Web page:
Delightful Delray is Florida's 'Village' by the Sea

Delightful Delray is Florida's 'Village' by the Sea

DELRAY BEACH, FLA. - Recently, this seaside retreat known as “Florida’s Village by the Sea” was voted the “Most Fun Small Town in America” by USA Today. And, as we discover, the fun in Delray Beach starts at the corner of Atlantic Ave. and Ocean Blvd., where three very distinct restaurants are located under one roof.

“Welcome to the happiest place on Earth,” says the hostess at Boston’s on the Beach, a trendy eatery that offers three dining options in a troika of very unique rooms: Boston’s is a New England-style sports bar; Sandbox next door is a fun, alfresco experience; and the chic upper deck 50 Ocean offers the ultimate in fine dining.

The one thing they all have in common: laughter fills the air in each.

The walls at Boston’s are lined with sports memorabilia — Bruins and Red Sox sweaters dominate — and the bar and tables are occupied by lots of people wearing ball caps whose eyes are glued to a bank of TVs.

There are plenty of Canadians in the crowd — Delray Beach is a favourite vacation destination for French Canadians — and good cheer flows from the Sandbox, where bathers retreat after a day of sunning themselves on one of the most spectacular stretches of beach in the world.


6delray1 Left: Chef Blake Malatesta rules the kitchen at 50 Ocean in Delray Beach.

Seeing we’re a bit overdressed for Boston’s or Sandbox, the hostess suggests we may want to “go upstairs to 50 Ocean where you’ll get some romantic views of the Atlantic.” The upper-floor restaurant, which features an outdoor balcony, is a contrast to its playful lower floor cousins — elegant, but no less fun. Patrons huddle around a long bar enjoying pre-dinner “Happy Hour” treats before being seated in a dining room that comes with a priceless ocean view.

We see customers admiring a group of black-and-white photographs hanging on a wall opposite the bar and our delightful server tells us, “They’re looking at some original photographs of Ernest Hemingway which the restaurant acquired a few years ago. The photographs always attract a crowd.”

The 50 Ocean menu is spiced with lots of southern and Cajun specialties and fish, most of which is caught fresh daily near the restaurant, is the dominate offering here.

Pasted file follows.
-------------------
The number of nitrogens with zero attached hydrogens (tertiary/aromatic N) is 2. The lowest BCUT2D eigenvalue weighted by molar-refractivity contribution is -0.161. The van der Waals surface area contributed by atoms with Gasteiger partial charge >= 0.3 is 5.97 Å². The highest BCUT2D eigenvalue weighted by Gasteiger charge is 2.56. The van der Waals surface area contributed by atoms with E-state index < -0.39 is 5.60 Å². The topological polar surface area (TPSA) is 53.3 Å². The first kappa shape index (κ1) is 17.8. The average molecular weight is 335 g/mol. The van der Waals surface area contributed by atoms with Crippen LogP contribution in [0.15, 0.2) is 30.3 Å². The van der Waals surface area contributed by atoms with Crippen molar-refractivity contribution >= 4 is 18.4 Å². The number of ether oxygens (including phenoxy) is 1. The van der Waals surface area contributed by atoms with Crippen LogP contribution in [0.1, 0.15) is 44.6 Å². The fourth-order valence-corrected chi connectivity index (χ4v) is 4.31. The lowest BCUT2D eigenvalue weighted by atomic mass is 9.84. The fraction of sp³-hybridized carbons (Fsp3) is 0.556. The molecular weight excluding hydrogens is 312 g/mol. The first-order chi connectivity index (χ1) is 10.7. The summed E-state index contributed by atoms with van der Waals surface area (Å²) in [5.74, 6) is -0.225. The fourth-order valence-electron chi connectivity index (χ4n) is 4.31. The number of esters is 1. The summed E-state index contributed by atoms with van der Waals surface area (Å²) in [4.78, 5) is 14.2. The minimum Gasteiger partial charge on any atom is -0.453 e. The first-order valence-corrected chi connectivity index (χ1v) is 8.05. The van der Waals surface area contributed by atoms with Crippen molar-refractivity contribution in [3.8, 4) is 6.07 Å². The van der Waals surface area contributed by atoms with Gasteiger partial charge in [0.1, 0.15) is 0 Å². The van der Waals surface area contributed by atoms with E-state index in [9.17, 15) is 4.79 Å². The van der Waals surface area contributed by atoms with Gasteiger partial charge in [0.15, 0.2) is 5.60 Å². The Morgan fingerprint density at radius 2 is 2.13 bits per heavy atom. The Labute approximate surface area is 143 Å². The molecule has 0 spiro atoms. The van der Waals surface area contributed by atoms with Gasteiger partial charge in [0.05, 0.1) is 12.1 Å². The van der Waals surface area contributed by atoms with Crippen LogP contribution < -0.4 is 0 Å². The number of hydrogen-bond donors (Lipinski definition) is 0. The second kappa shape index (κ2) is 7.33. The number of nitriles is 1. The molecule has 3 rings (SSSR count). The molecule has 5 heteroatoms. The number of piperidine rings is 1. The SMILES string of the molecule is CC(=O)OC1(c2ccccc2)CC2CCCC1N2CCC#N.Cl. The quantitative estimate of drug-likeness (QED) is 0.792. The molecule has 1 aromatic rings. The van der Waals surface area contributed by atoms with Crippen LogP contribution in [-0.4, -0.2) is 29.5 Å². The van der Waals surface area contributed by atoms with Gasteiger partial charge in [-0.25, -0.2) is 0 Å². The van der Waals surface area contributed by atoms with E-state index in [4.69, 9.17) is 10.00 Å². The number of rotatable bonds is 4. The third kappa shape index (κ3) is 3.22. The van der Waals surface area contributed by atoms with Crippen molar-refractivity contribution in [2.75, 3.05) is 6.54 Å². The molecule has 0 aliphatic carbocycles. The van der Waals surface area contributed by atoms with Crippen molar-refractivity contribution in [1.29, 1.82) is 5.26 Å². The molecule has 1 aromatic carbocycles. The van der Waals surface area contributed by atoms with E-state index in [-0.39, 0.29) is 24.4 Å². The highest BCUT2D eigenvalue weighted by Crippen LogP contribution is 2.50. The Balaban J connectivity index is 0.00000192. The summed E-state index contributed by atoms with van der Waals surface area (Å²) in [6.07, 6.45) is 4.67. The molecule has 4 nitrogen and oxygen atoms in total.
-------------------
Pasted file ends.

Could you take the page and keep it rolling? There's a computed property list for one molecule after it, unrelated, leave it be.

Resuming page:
The kitchen is ruled by Chef Blake Malatesta, a New Orleans native who has lots of European training and some high-profile celebrity chef friends; Food TV favourites like Emeril Lagasse have been spotted working their culinary magic alongside Malatesta at 50 Ocean on occasion.

While working in Europe, Malatesta honed his skills in baking — 50 Ocean’s bread is Paris-restaurant worthy — and his sauces would make a French chef envious. Malatesta’s New Orleans roots come through in the spicy fish and meat dishes he’s become famous for and diners usually end a meal with his signature beignets, which are just as good as the ones we enjoyed at New Orleans’ famed Cafe du Monde.

Diners at 50 Ocean are presented with starter options like blue crab puffs, spicy tuna tartare, duck quesadillas and a ceviche appetizer that has our taste buds thinking they’ve been transported to South America.

Main dishes highlighted with snapper, swordfish, tuna and grouper (they all swim in the azure Atlantic surf we are looking at from our table) and my “Top Hat Ribeye,” an herb-infused cut that comes garnished with Yukon “smashed” potatoes and a reduction of caramelized onions, are just some of the favourites our server suggests we try.

But the main ingredient in Malatesta’s food is fun.

“We always want diners to have a good time when they visit us,” says Malatesta.

After our delightful meal, we decide to kick off our shoes and stroll along the town’s magnificent coastline before heading to the “downtown” area to sample some of Delray Beach’s famed nightlife.

Voted the “Best Main street in Florida,” Atlantic Ave., is dominated by award-winning restaurants and bars ranging from chic to cheek and reminds us of Miami’s trendy South Beach. Quaint shops in historic buildings line the brick paved sidewalks of Atlantic Ave., which is shaded by a combination of old oaks and palm trees. Shoppers linger in stores run by eccentric owners who love sharing stories about the town and themselves.

First settled in 1884 by African-Americans, Delray Beach has become one of the most desired holiday destinations in Florida and one of America’s great centres of art. The city’s Art Walk along Pineapple Grove, is one of its biggest attractions and the art shops gathered along the colourful avenue offer some of the finest contemporary works in the world.

Sun and fun is what keeps bringing vacationers back to Delray Beach and Boston’s on the Beach.






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